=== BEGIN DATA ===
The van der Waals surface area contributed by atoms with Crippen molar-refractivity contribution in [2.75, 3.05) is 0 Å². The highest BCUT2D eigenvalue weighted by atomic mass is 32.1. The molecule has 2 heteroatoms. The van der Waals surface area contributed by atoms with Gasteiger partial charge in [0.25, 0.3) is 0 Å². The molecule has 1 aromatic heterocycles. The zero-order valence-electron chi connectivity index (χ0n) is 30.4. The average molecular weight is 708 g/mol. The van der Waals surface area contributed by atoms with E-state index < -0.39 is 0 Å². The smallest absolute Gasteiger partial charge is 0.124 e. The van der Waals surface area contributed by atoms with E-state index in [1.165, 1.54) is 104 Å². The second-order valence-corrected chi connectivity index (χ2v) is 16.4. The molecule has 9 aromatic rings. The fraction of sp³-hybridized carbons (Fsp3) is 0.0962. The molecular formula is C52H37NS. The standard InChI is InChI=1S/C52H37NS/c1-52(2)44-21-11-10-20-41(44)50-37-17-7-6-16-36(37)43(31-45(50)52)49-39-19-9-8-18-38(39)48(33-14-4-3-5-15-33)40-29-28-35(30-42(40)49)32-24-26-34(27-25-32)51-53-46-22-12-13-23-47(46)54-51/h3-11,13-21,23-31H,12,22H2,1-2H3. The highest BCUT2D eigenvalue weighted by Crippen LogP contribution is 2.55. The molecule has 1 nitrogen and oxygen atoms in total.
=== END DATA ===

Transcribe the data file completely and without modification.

The van der Waals surface area contributed by atoms with Crippen molar-refractivity contribution in [2.75, 3.05) is 0 Å². The highest BCUT2D eigenvalue weighted by atomic mass is 32.1. The molecule has 2 heteroatoms. The van der Waals surface area contributed by atoms with Gasteiger partial charge in [0.25, 0.3) is 0 Å². The molecule has 1 aromatic heterocycles. The zero-order valence-electron chi connectivity index (χ0n) is 30.4. The average molecular weight is 708 g/mol. The van der Waals surface area contributed by atoms with E-state index < -0.39 is 0 Å². The smallest absolute Gasteiger partial charge is 0.124 e. The van der Waals surface area contributed by atoms with E-state index in [1.165, 1.54) is 104 Å². The second-order valence-corrected chi connectivity index (χ2v) is 16.4. The molecule has 9 aromatic rings. The fraction of sp³-hybridized carbons (Fsp3) is 0.0962. The molecular formula is C52H37NS. The standard InChI is InChI=1S/C52H37NS/c1-52(2)44-21-11-10-20-41(44)50-37-17-7-6-16-36(37)43(31-45(50)52)49-39-19-9-8-18-38(39)48(33-14-4-3-5-15-33)40-29-28-35(30-42(40)49)32-24-26-34(27-25-32)51-53-46-22-12-13-23-47(46)54-51/h3-11,13-21,23-31H,12,22H2,1-2H3. The highest BCUT2D eigenvalue weighted by Crippen LogP contribution is 2.55. The molecule has 1 nitrogen and oxygen atoms in total.